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|Birth name||Estel Eldon Shamblin|
|Also known as||'Frog', 'Sham', and 'the Old Man from the Mountains' etc|
April 24, 1916|
Clinton, Oklahoma, U.S.
|Died||August 5, 1998
Tulsa, Oklahoma, U.S.
|Genres||Western Swing - Jazz - Swing|
|Occupations||Musician - Guitarist - Teacher - piano tuner|
|Associated acts||Alabama Boys, Bob Wills and His Texas Playboys , Hoyle Nix & His West Texas Cowboys, Merle Haggard & the Strangers, Asleep at the Wheel, Shirl Cummins and the Caravan Swing Band, Joe Venuti, Jethro Burns, Asleep at the Wheel, Johnny Gimble, George Strait, Willie Nelson|
Eldon Shamblin (April 24, 1916 – August 5, 1998) was an American guitarist and arranger, particularly important to the development of Western swing music as one of the first electric guitarists in a popular dance band.
Born in Clinton, Oklahoma, Shamblin learned guitar at a young age and learned to read music at his sister's piano. He became interested in Jazz when he heard Eddie Lang and Joe Venuti. In time he purchased transcriptions of Eddie's solos and learned them when he became interested in arranging, a skill he later proved to be in demand for as the Big Band era swept the nation. As a teenager he migrated from Weatherford, OK to Oklahoma City where he played some of the roughest dives and nightclubs and landed a daily 15 minute radio show where he sang and accompanied himself on his guitar. Eventually he wound up playing in hotel bands there in OK City with jazz musicians playing selections that were soon to become classics. His local fame spread and he soon was known as the other great guitarist in Oklahoma, the first being a young Charlie Christian who was playing in venues down in the Deep Deuce area of 2nd St and also with groups that had programs on some of the same radio stations as Eldon.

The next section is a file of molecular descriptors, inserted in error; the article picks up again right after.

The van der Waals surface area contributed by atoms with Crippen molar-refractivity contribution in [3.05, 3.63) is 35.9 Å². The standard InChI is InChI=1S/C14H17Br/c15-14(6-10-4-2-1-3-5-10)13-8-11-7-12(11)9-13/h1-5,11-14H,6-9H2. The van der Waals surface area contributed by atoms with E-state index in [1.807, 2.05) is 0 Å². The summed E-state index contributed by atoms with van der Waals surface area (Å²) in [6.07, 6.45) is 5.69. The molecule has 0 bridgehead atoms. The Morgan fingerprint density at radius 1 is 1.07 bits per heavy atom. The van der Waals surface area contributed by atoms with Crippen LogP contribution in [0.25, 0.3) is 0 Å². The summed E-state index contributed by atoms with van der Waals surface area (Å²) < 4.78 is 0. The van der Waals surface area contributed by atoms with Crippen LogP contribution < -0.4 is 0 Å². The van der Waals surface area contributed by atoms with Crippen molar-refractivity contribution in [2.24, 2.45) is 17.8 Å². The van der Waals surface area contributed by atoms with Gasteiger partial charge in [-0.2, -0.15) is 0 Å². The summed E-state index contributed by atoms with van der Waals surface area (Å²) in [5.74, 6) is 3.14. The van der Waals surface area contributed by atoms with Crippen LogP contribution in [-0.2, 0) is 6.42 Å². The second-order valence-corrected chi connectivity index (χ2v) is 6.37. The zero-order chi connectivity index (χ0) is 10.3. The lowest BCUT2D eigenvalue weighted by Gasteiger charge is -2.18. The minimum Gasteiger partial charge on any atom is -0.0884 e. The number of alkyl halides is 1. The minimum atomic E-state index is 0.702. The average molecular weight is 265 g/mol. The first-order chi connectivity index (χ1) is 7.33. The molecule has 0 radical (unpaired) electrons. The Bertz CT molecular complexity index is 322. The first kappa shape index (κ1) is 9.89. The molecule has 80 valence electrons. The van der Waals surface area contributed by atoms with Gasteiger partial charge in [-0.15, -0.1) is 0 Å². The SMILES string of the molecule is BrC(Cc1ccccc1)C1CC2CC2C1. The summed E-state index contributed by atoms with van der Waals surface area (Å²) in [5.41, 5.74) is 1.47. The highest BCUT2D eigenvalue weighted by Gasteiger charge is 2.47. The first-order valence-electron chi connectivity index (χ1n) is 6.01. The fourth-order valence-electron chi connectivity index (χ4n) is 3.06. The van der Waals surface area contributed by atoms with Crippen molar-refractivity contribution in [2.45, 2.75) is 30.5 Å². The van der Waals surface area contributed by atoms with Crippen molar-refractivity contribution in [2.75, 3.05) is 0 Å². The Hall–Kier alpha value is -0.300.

Charlie played in a lot of the nightclubs on the 'other' side of town where few white people ventured. Likewise Blacks seldom were seen in the 'white' section. In the Deep Deuce area the color lines were often completely forgotten as in mixed races Jam sessions at Salathiel's Barn where Charlie was known to have played with steel guitarist Noel Boggs and pianist Clarence Cagle, both of whom figured into the Western Swing music of Bob Wills and other bands of the genre. Ironically, some of these artists played in clubs which were across the alley from one another, often well within earshot of the back door.
The Alabama Boys
In 1934 The Alabama Boys, an early western swing band led by non-musician Dave Edwards came through Oklahoma City. When they heard him on the radio, they recruited Eldon to join them as their new singer and guitarist. Eldon left with them en route to their Tulsa headquarters, having landed radio spots on KVOO and eventual jobs at various dancehalls. He stayed with the Alabama Boys for about three years. He later had his own radio show and eventually joined another group playing hotels performing classical songs in the swing band tradition. By then Bob Wills had already begun calling him. Bob was persuasive, but Eldon was reluctant at first until Wills made him an offer he couldn't refuse. He joined Bob Wills and The Texas Playboys in November 1937.
The Texas Playboys
A self-taught guitarist, he quickly became the band's musical arranger as he had learned to read music by studying big band arrangements. Shamblin's trademark electric guitar style and musical knowledge was key to the success of Wills' Western swing band. His guitar featured prominently on the band's 1946 hit "Ida Red", which was later rewritten by Chuck Berry as "Maybellene". Then, on "Take Me Back To Tulsa" in 1940, he invented a two-beat rhythm arrangement which became his trademark sound.